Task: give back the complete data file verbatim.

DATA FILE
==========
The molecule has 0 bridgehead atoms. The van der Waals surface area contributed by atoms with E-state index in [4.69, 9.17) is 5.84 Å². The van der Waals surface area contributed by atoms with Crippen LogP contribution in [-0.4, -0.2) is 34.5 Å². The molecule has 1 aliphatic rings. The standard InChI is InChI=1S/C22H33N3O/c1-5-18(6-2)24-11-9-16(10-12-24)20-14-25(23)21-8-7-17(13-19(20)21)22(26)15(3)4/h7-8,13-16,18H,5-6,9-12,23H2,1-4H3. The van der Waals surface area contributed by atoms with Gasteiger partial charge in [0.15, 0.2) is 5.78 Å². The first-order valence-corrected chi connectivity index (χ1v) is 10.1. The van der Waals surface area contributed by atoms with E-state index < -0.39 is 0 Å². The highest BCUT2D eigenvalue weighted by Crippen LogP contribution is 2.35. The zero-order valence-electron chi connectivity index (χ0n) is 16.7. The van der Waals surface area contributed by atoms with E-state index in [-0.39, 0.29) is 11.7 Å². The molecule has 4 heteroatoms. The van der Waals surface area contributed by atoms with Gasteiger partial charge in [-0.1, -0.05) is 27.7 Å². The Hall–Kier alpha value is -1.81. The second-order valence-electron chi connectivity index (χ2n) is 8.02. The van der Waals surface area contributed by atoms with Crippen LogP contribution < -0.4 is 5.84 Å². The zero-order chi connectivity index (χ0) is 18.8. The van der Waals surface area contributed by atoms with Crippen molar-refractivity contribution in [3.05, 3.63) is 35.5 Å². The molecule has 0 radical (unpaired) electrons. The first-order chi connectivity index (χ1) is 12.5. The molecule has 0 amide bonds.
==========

The molecule has 0 bridgehead atoms. The van der Waals surface area contributed by atoms with E-state index in [4.69, 9.17) is 5.84 Å². The van der Waals surface area contributed by atoms with Crippen LogP contribution in [-0.4, -0.2) is 34.5 Å². The molecule has 1 aliphatic rings. The standard InChI is InChI=1S/C22H33N3O/c1-5-18(6-2)24-11-9-16(10-12-24)20-14-25(23)21-8-7-17(13-19(20)21)22(26)15(3)4/h7-8,13-16,18H,5-6,9-12,23H2,1-4H3. The van der Waals surface area contributed by atoms with Gasteiger partial charge in [0.15, 0.2) is 5.78 Å². The first-order valence-corrected chi connectivity index (χ1v) is 10.1. The van der Waals surface area contributed by atoms with E-state index < -0.39 is 0 Å². The highest BCUT2D eigenvalue weighted by Crippen LogP contribution is 2.35. The zero-order valence-electron chi connectivity index (χ0n) is 16.7. The van der Waals surface area contributed by atoms with E-state index in [-0.39, 0.29) is 11.7 Å². The molecule has 4 heteroatoms. The van der Waals surface area contributed by atoms with Gasteiger partial charge in [-0.1, -0.05) is 27.7 Å². The Hall–Kier alpha value is -1.81. The second-order valence-electron chi connectivity index (χ2n) is 8.02. The van der Waals surface area contributed by atoms with Crippen LogP contribution < -0.4 is 5.84 Å². The zero-order chi connectivity index (χ0) is 18.8. The van der Waals surface area contributed by atoms with Crippen molar-refractivity contribution in [3.05, 3.63) is 35.5 Å². The molecule has 0 radical (unpaired) electrons. The first-order chi connectivity index (χ1) is 12.5. The molecule has 0 amide bonds.